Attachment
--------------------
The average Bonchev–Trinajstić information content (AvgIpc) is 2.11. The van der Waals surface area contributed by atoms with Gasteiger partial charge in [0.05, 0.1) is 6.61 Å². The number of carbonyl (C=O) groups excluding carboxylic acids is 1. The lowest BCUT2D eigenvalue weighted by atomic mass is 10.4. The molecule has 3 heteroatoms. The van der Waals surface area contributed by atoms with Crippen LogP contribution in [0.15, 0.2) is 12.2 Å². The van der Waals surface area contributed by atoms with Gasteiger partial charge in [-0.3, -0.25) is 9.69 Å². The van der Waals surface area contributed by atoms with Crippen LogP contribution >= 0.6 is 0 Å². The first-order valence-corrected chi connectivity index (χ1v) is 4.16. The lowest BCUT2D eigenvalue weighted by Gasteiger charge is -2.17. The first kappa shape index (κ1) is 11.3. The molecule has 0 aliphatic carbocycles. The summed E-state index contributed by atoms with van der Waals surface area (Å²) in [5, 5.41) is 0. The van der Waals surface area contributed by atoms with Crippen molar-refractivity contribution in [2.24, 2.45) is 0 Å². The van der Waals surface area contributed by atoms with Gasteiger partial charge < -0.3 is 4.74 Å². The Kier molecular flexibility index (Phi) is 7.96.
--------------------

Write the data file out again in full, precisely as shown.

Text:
The average Bonchev–Trinajstić information content (AvgIpc) is 2.11. The van der Waals surface area contributed by atoms with Gasteiger partial charge in [0.05, 0.1) is 6.61 Å². The number of carbonyl (C=O) groups excluding carboxylic acids is 1. The lowest BCUT2D eigenvalue weighted by atomic mass is 10.4. The molecule has 3 heteroatoms. The van der Waals surface area contributed by atoms with Crippen LogP contribution in [0.15, 0.2) is 12.2 Å². The van der Waals surface area contributed by atoms with Gasteiger partial charge in [-0.3, -0.25) is 9.69 Å². The van der Waals surface area contributed by atoms with Crippen LogP contribution >= 0.6 is 0 Å². The first-order valence-corrected chi connectivity index (χ1v) is 4.16. The lowest BCUT2D eigenvalue weighted by Gasteiger charge is -2.17. The first kappa shape index (κ1) is 11.3. The molecule has 0 aliphatic carbocycles. The summed E-state index contributed by atoms with van der Waals surface area (Å²) in [5, 5.41) is 0. The van der Waals surface area contributed by atoms with Crippen molar-refractivity contribution in [2.24, 2.45) is 0 Å². The van der Waals surface area contributed by atoms with Gasteiger partial charge < -0.3 is 4.74 Å². The Kier molecular flexibility index (Phi) is 7.96.